ryerson university

Students and staff at Ryerson are now calling it X University over residential school link

Various members of the Ryerson University community are now referring to the Toronto post-secondary institution as "X University" due to its namesake's connection to the residential school system in Canada.

There have long been demands for the university to change its name and remove the statue of Egerton Ryerson — a historical Canadian teacher and minister — from its campus, which have been reignited in the wake of the discovery of the remains of 215 children on the property of the old Kamloops Indigenous Residential School last week. 

A sit-in to honour and mourn the dead was held in front of the Ryerson statue, which now stands covered in fake blood and spray-painted messaging, on Tuesday.

As activists have noted in various petitions, Ryerson was "a known racist and sexist who aided the Canadian government in the creation of residential schools," though he was initially only credited for designing the public school system we know today.

Ryerson now-famously once wrote in an 1847 report that Indigenous populations in North America "cannot be civilized or preserved in a state of civilization (including habits of industry and sobriety) except in connection with, if not by the influence of, not only religious instruction and sentiment, but of religious feelings."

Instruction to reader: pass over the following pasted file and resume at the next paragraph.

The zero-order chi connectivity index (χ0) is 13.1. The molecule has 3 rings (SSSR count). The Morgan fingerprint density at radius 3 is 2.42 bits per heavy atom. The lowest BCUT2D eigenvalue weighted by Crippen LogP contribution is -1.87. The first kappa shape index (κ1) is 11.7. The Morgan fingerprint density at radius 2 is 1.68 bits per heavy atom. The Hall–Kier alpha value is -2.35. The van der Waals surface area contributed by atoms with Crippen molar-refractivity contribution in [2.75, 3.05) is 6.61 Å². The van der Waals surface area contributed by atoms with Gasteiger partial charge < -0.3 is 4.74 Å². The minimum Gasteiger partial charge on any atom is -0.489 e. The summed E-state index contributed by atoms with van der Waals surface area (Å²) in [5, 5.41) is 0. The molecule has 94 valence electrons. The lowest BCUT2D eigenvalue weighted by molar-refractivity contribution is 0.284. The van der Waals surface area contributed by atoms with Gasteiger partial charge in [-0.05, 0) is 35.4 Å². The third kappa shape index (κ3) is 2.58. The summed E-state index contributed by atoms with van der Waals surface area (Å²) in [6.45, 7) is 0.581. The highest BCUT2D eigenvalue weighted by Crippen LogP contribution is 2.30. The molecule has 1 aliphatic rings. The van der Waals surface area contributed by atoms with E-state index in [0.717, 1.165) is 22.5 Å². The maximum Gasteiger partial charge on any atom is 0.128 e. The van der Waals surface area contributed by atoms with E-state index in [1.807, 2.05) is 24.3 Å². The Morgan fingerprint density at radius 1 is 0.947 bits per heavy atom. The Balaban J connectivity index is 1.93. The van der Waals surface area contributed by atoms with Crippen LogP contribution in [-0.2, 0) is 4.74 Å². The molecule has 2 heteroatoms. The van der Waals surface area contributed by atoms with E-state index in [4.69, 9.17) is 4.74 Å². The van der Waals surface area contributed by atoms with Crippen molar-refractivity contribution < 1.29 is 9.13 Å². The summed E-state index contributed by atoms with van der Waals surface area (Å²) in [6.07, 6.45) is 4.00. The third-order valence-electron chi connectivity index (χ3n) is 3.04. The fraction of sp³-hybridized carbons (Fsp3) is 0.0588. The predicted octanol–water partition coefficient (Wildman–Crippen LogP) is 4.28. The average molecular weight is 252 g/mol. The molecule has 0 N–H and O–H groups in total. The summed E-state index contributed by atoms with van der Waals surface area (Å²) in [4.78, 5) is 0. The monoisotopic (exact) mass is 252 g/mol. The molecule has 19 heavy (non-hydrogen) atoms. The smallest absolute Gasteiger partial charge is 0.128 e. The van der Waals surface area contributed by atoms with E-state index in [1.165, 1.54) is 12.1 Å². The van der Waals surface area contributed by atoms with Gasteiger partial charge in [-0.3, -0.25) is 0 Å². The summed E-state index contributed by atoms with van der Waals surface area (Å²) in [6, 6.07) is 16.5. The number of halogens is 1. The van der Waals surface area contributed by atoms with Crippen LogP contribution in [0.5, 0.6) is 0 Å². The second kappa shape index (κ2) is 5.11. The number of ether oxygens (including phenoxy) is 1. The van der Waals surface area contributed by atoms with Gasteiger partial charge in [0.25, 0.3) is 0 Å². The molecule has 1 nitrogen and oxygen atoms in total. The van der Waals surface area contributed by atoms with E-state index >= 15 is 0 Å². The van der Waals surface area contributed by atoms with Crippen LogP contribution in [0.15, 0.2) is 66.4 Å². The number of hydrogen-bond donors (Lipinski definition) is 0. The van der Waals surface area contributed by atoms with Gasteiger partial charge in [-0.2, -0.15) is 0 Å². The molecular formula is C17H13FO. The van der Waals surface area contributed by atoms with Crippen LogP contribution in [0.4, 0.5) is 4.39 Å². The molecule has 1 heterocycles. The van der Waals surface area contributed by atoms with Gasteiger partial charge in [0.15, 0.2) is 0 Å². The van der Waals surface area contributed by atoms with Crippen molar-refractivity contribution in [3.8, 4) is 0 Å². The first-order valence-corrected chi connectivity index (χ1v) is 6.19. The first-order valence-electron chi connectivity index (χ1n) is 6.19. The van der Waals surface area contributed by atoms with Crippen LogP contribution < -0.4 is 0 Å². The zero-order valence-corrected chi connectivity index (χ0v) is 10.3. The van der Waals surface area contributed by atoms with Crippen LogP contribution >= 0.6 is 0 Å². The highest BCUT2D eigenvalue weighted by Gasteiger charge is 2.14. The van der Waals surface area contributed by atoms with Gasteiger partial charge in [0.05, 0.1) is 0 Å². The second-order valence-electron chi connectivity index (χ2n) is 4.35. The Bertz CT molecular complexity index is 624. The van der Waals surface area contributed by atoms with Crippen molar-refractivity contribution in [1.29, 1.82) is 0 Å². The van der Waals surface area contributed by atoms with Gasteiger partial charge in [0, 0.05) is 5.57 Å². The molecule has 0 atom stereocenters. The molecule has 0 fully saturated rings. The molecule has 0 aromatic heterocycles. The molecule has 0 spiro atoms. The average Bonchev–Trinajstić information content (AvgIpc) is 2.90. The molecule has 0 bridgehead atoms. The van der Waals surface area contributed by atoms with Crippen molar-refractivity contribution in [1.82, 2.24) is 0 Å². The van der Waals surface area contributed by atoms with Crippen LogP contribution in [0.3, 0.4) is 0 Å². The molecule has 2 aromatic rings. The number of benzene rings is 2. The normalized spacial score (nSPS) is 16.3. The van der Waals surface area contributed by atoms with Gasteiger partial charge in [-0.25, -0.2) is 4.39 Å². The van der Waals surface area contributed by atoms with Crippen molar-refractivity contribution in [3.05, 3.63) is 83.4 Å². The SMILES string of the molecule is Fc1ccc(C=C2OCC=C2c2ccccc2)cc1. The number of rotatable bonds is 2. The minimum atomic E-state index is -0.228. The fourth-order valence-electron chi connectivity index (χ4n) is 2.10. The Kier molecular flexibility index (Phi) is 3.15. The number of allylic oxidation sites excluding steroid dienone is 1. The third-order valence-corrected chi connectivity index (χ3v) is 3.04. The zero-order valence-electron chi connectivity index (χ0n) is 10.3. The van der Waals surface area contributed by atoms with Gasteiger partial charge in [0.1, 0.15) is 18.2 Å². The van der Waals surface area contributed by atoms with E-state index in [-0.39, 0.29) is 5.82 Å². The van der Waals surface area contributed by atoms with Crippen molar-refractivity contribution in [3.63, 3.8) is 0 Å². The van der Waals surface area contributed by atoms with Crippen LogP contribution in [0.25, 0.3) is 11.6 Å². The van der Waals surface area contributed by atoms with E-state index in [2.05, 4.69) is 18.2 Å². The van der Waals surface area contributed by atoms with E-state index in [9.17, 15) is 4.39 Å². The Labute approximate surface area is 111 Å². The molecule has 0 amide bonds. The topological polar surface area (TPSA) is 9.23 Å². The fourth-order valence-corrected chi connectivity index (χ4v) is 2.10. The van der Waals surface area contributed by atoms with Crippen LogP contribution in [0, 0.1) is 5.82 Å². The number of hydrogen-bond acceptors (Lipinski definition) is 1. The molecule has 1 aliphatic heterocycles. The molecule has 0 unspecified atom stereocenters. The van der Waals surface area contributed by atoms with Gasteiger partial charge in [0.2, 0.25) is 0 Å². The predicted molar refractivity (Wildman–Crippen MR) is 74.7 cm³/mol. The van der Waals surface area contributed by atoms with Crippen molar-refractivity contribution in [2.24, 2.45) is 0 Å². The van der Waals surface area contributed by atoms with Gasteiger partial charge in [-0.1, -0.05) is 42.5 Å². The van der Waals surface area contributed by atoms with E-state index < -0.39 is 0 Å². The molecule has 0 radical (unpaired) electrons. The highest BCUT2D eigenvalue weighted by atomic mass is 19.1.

With this knowledge, members of Ryerson think tank the Yellowhead Institute have replaced the university's name with an X, removing it from all professional communications, including email signatures and resumes.

"Historically, Indigenous people have signed with an 'X' under conditions that do not fully recognize or honour Indigenous lives. It is asign of assent under duress," an open letter from the institute reads.

"We ask that, you too, remove Ryerson's name and this symbol of cultural genocide and intergenerational trauma"

The institution's journalism school, too, has vowed to omit the Ryerson name from future publications of The Ryerson Review of Journalism and The Ryersonian next academic year.

Lead photo by

A Great Capture

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